of ABl that came from code generation.
FWIW, I have about a million lines of ABl that camefrom code generation.
FWIW, I have about a million lines of ABl that came
from code generation.
I can create two million lines with a generator How complex did the generator get and how many manyears did you spent on it? It must be very easy to change a switch in the generator and generate a 3-tiered architecture with classes instead of procedures/includes....
Was it necessary for me to indicate that this is 2/3 of a production system?
One that was sufficiently functionally rich that it beat SAP, Peoplesoft, and Oracle Financials head to head.
But no, being a technology I created 16 years ago, it isn't quite nimble enough to be giving me a OERA-compliant, ESB-enabled application today. For that I will need to move to new technology.
The more I think about this, the more I wonder about the implementation. To be very useful, it seems to me, one needs a set of closely related objects with the same signature, i.e., which have the same superclass or implement the same interface(s). Otherwise, one doesn't merely need to branch in the code for the creation of the object, but one needs to branch in the usage as well. Only when the usage is uniform is there an advantage in invoking multiple different objects as if they were variations on the same thing.
And, of course, saying that makes me really question the idea that there are 800 of the same thing.
But, however many there are, isn't a very sensible way to treat objects of this type by creating a factory object to create all the objects of within the class. That, of course, requires the CASE statement or some other kind of logic on the supplied parameters in order to determine what type to create, but it is a single point of maintenance. If you add a new class to the set, you don't really need to retest all 800 variations unless you are being very, very careful ... in which case you probably have an automated testing environment anyway. All you really care about is that it produces an object of the new class properly formed.
If you need to test every place that uses that new class, I suppose you will feel that you need to test it however it is created. But, if this is the 801st class, I don't see why you would need to test all of that code on the first 800 because those have already been tested. And, for that matter, if all you are using is methods of the superclass or interface, that is validated by the compile. If the 801st class is yet another subclass or instance of the interface, that is also tested in the compile.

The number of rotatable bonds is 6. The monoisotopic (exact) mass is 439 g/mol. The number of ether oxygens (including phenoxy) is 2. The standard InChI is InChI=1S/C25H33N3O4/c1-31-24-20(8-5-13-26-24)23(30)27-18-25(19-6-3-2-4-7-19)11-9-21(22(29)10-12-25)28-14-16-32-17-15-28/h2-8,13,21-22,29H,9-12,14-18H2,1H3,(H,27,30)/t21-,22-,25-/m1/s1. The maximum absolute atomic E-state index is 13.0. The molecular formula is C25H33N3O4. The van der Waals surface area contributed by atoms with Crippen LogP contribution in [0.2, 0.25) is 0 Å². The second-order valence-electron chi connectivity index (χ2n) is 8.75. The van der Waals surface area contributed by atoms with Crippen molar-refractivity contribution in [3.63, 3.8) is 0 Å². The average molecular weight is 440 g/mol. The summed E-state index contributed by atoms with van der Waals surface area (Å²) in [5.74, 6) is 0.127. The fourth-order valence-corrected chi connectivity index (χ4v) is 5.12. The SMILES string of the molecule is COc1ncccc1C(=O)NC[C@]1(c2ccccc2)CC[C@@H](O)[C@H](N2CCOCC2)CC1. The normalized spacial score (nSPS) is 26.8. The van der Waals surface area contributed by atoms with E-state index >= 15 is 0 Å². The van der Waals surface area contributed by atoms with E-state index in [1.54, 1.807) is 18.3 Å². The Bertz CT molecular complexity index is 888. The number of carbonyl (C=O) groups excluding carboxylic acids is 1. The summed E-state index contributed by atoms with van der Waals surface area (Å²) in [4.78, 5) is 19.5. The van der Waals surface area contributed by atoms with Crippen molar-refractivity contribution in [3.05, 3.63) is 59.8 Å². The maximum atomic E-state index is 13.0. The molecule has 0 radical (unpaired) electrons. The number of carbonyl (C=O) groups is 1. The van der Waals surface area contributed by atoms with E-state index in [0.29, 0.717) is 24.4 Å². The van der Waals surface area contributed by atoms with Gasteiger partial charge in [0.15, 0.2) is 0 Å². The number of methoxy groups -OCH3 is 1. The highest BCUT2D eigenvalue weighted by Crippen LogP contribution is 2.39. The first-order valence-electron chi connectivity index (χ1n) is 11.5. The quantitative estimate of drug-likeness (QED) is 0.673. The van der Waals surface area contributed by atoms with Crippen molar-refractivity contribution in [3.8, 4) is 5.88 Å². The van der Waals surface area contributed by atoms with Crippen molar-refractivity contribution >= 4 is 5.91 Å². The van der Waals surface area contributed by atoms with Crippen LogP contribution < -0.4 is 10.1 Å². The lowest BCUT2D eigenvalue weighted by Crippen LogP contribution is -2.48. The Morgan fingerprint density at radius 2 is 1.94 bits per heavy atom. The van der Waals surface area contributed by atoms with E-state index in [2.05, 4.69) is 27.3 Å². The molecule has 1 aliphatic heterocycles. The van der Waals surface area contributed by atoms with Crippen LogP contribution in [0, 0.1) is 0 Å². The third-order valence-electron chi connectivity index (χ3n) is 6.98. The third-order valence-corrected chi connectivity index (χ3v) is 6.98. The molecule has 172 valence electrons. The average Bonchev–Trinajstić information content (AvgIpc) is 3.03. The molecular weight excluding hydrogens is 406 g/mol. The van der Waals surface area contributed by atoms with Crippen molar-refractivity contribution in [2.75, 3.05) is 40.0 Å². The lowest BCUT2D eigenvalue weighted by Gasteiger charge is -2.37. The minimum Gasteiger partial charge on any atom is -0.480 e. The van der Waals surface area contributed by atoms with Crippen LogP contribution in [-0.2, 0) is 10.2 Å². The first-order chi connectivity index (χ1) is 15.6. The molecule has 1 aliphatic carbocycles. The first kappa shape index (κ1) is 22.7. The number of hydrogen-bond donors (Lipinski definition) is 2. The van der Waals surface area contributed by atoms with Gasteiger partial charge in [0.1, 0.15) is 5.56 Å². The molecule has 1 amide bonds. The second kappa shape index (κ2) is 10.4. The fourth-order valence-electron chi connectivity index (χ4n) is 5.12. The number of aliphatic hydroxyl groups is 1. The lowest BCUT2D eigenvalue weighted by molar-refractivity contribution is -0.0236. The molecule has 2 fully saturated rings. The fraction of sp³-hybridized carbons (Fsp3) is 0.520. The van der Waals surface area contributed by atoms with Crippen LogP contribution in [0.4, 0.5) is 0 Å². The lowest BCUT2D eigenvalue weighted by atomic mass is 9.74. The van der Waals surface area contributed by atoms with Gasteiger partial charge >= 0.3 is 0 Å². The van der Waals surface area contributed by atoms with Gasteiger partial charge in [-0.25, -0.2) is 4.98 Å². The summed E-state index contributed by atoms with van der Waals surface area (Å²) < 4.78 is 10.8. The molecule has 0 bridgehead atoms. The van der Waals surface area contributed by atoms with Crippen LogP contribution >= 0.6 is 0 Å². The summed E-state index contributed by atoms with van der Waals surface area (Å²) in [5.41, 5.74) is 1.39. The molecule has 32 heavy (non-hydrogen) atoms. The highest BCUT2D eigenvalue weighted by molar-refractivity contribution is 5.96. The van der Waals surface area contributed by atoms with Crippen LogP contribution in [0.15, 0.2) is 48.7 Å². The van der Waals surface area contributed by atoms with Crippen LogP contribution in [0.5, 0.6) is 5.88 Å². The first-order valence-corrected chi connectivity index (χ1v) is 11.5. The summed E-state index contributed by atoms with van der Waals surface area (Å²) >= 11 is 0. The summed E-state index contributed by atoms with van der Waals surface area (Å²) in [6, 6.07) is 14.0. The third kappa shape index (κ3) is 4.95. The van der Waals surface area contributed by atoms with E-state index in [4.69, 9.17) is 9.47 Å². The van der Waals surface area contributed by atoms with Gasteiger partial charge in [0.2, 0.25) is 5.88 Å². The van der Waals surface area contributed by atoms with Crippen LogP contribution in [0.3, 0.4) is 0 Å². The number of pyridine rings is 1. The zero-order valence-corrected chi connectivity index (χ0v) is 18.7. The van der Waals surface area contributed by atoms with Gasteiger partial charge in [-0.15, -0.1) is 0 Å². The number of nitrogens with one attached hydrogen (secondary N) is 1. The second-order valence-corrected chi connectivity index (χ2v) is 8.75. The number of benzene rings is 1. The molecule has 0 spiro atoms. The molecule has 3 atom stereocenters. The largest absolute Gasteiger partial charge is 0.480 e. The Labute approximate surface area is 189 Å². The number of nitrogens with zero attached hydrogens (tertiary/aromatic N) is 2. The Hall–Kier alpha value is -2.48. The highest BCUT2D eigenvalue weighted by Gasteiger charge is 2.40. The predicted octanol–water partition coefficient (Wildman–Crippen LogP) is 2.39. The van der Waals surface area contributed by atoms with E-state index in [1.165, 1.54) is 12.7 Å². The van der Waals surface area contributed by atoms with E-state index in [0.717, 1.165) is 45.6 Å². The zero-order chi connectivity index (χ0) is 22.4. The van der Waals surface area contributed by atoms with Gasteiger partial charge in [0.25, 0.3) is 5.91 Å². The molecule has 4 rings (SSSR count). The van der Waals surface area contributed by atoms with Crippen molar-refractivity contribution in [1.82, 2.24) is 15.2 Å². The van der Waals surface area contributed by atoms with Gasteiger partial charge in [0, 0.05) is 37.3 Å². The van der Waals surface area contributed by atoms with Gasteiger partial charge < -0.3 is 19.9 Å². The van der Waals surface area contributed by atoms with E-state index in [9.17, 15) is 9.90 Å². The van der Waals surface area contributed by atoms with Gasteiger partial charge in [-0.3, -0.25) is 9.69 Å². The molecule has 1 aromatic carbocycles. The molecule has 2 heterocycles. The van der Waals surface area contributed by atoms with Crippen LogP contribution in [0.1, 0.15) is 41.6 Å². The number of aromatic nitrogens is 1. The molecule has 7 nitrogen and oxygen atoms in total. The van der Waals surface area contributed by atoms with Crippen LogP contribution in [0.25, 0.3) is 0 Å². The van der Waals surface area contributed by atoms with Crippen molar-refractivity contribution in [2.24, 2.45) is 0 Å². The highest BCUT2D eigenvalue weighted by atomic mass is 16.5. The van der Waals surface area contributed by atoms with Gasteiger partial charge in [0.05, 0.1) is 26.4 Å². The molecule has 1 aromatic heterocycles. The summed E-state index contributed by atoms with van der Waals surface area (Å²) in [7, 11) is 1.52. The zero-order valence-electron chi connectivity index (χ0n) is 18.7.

And, please note, it is tested in the compile because the instantiation is explicit. That testing could not take place if the instantiation was truly dynamic.
Sure, I can write in a mixed mode ... just like I can write procedural code in Java. But, there are those of us who see it as a shortcoming when we have to do this.
Bottom line here, I think, is:
1. There is a substantial community of people in the world writing in a variety of languages who are convinced that the OO paradigm is a superior approach because of the clarity and simplicity and cleanliness that comes from encapsulation, not to mention the ease with which such code interfaces to modeling tools. Some of that community is within the ABL community. It would be good marketing as well as a benefit to the developer community to fully enable the OO paradigm in ABL. Great strides have been made, but there are still an undesireable number of places where one is forced to use procedures.
2. There is likely to be a lot of mixed mode code written if for no other reason than that people have large bodies of existing procedural ABL which they can't convert overnight to OO (although I am working in ways that they might convert it with far less effort). But, if the goal is to eventually move to OO, it would be a bad idea to compromise the OO pieces that one adds to a procedural code base unless *absolutely* necessary because that will only mean more cleanup later.
Just because one *can* write mixed mode and it even seems to make things "easy" in the sense that one can continue to use familiar techniques doesn't mean that mixed mode approaches have greater virtue than biting the bullet and figuring out how to do things in an OO way. I contend that the OO way is ultimately better, so one might as well come to grips with it and do it right from the beginning (except for those places where the OO implementation in ABL is still complete).